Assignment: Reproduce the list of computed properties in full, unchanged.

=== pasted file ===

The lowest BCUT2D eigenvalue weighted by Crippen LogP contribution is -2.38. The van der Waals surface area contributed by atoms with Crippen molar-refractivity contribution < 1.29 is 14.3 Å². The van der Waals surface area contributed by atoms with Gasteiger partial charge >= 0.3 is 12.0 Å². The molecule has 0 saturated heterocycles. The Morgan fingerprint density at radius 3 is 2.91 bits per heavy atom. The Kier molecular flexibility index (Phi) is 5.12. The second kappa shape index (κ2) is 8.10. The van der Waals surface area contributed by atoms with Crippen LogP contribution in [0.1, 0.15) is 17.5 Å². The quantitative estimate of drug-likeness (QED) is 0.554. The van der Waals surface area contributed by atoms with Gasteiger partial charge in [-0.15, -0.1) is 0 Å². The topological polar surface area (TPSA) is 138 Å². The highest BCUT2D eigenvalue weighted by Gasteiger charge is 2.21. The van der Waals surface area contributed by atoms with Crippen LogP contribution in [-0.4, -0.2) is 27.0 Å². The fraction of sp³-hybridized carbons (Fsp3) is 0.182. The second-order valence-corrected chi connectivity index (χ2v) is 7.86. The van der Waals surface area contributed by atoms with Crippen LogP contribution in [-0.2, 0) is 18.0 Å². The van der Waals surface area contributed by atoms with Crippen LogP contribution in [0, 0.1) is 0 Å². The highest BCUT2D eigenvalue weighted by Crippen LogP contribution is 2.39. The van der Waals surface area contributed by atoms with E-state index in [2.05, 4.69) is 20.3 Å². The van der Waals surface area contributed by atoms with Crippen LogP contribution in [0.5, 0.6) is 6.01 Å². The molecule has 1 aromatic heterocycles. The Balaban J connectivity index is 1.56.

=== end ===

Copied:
The lowest BCUT2D eigenvalue weighted by Crippen LogP contribution is -2.38. The van der Waals surface area contributed by atoms with Crippen molar-refractivity contribution < 1.29 is 14.3 Å². The van der Waals surface area contributed by atoms with Gasteiger partial charge >= 0.3 is 12.0 Å². The molecule has 0 saturated heterocycles. The Morgan fingerprint density at radius 3 is 2.91 bits per heavy atom. The Kier molecular flexibility index (Phi) is 5.12. The second kappa shape index (κ2) is 8.10. The van der Waals surface area contributed by atoms with Crippen LogP contribution in [0.1, 0.15) is 17.5 Å². The quantitative estimate of drug-likeness (QED) is 0.554. The van der Waals surface area contributed by atoms with Gasteiger partial charge in [-0.15, -0.1) is 0 Å². The topological polar surface area (TPSA) is 138 Å². The highest BCUT2D eigenvalue weighted by Gasteiger charge is 2.21. The van der Waals surface area contributed by atoms with Crippen LogP contribution in [-0.4, -0.2) is 27.0 Å². The fraction of sp³-hybridized carbons (Fsp3) is 0.182. The second-order valence-corrected chi connectivity index (χ2v) is 7.86. The van der Waals surface area contributed by atoms with Crippen LogP contribution in [-0.2, 0) is 18.0 Å². The van der Waals surface area contributed by atoms with Crippen LogP contribution in [0, 0.1) is 0 Å². The highest BCUT2D eigenvalue weighted by Crippen LogP contribution is 2.39. The van der Waals surface area contributed by atoms with E-state index in [2.05, 4.69) is 20.3 Å². The van der Waals surface area contributed by atoms with Crippen LogP contribution in [0.5, 0.6) is 6.01 Å². The molecule has 1 aromatic heterocycles. The Balaban J connectivity index is 1.56.